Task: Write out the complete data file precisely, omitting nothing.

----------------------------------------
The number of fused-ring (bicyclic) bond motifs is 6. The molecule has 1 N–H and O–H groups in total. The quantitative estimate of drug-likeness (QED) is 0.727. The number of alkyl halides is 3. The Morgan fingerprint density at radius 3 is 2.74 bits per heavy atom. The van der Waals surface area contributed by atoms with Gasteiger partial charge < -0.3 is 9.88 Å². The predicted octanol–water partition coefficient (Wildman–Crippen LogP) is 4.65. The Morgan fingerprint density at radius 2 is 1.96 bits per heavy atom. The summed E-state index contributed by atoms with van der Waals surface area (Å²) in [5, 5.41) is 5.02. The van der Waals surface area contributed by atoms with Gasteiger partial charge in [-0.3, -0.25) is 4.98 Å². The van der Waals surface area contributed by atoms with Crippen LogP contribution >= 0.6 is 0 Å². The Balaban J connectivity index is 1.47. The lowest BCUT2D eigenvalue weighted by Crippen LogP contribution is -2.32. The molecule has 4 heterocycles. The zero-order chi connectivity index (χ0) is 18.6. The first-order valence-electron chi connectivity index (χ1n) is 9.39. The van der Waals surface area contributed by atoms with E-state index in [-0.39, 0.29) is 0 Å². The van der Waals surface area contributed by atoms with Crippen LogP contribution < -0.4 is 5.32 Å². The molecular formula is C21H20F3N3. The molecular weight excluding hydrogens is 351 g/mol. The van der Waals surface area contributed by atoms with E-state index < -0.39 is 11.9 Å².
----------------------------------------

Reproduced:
The number of fused-ring (bicyclic) bond motifs is 6. The molecule has 1 N–H and O–H groups in total. The quantitative estimate of drug-likeness (QED) is 0.727. The number of alkyl halides is 3. The Morgan fingerprint density at radius 3 is 2.74 bits per heavy atom. The van der Waals surface area contributed by atoms with Gasteiger partial charge < -0.3 is 9.88 Å². The predicted octanol–water partition coefficient (Wildman–Crippen LogP) is 4.65. The Morgan fingerprint density at radius 2 is 1.96 bits per heavy atom. The summed E-state index contributed by atoms with van der Waals surface area (Å²) in [5, 5.41) is 5.02. The van der Waals surface area contributed by atoms with Gasteiger partial charge in [-0.3, -0.25) is 4.98 Å². The van der Waals surface area contributed by atoms with Crippen LogP contribution >= 0.6 is 0 Å². The Balaban J connectivity index is 1.47. The lowest BCUT2D eigenvalue weighted by Crippen LogP contribution is -2.32. The molecule has 4 heterocycles. The zero-order chi connectivity index (χ0) is 18.6. The first-order valence-electron chi connectivity index (χ1n) is 9.39. The van der Waals surface area contributed by atoms with E-state index in [-0.39, 0.29) is 0 Å². The van der Waals surface area contributed by atoms with Crippen LogP contribution < -0.4 is 5.32 Å². The molecular formula is C21H20F3N3. The molecular weight excluding hydrogens is 351 g/mol. The van der Waals surface area contributed by atoms with E-state index < -0.39 is 11.9 Å².